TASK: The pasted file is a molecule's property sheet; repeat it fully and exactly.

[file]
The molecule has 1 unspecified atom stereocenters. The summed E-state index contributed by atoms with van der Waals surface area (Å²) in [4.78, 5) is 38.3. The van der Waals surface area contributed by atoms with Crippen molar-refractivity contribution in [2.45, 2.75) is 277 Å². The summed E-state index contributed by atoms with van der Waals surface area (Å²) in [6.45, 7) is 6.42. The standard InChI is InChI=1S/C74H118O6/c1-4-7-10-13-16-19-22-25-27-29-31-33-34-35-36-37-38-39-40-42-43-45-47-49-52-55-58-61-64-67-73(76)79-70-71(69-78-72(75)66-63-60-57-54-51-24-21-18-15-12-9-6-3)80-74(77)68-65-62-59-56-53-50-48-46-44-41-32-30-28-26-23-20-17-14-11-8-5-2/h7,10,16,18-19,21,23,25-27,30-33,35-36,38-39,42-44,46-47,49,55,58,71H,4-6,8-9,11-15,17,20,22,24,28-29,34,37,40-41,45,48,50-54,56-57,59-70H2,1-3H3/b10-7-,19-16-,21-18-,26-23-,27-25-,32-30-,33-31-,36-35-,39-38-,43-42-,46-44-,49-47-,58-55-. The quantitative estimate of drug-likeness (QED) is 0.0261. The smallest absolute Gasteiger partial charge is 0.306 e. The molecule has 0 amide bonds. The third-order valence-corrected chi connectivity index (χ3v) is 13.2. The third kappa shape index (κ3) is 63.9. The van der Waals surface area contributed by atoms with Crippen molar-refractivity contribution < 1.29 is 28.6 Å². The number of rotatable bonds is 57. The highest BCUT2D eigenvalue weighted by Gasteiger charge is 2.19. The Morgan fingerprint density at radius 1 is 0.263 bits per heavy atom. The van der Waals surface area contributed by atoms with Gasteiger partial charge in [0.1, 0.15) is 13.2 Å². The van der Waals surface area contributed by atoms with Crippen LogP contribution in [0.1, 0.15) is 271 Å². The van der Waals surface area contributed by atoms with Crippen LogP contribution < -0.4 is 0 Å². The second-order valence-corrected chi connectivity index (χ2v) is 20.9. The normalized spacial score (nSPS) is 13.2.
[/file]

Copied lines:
The molecule has 1 unspecified atom stereocenters. The summed E-state index contributed by atoms with van der Waals surface area (Å²) in [4.78, 5) is 38.3. The van der Waals surface area contributed by atoms with Crippen molar-refractivity contribution in [2.45, 2.75) is 277 Å². The summed E-state index contributed by atoms with van der Waals surface area (Å²) in [6.45, 7) is 6.42. The standard InChI is InChI=1S/C74H118O6/c1-4-7-10-13-16-19-22-25-27-29-31-33-34-35-36-37-38-39-40-42-43-45-47-49-52-55-58-61-64-67-73(76)79-70-71(69-78-72(75)66-63-60-57-54-51-24-21-18-15-12-9-6-3)80-74(77)68-65-62-59-56-53-50-48-46-44-41-32-30-28-26-23-20-17-14-11-8-5-2/h7,10,16,18-19,21,23,25-27,30-33,35-36,38-39,42-44,46-47,49,55,58,71H,4-6,8-9,11-15,17,20,22,24,28-29,34,37,40-41,45,48,50-54,56-57,59-70H2,1-3H3/b10-7-,19-16-,21-18-,26-23-,27-25-,32-30-,33-31-,36-35-,39-38-,43-42-,46-44-,49-47-,58-55-. The quantitative estimate of drug-likeness (QED) is 0.0261. The smallest absolute Gasteiger partial charge is 0.306 e. The molecule has 0 amide bonds. The third-order valence-corrected chi connectivity index (χ3v) is 13.2. The third kappa shape index (κ3) is 63.9. The van der Waals surface area contributed by atoms with Crippen molar-refractivity contribution < 1.29 is 28.6 Å². The number of rotatable bonds is 57. The highest BCUT2D eigenvalue weighted by Gasteiger charge is 2.19. The Morgan fingerprint density at radius 1 is 0.263 bits per heavy atom. The van der Waals surface area contributed by atoms with Gasteiger partial charge in [0.1, 0.15) is 13.2 Å². The van der Waals surface area contributed by atoms with Crippen LogP contribution in [0.1, 0.15) is 271 Å². The van der Waals surface area contributed by atoms with Crippen LogP contribution < -0.4 is 0 Å². The second-order valence-corrected chi connectivity index (χ2v) is 20.9. The normalized spacial score (nSPS) is 13.2.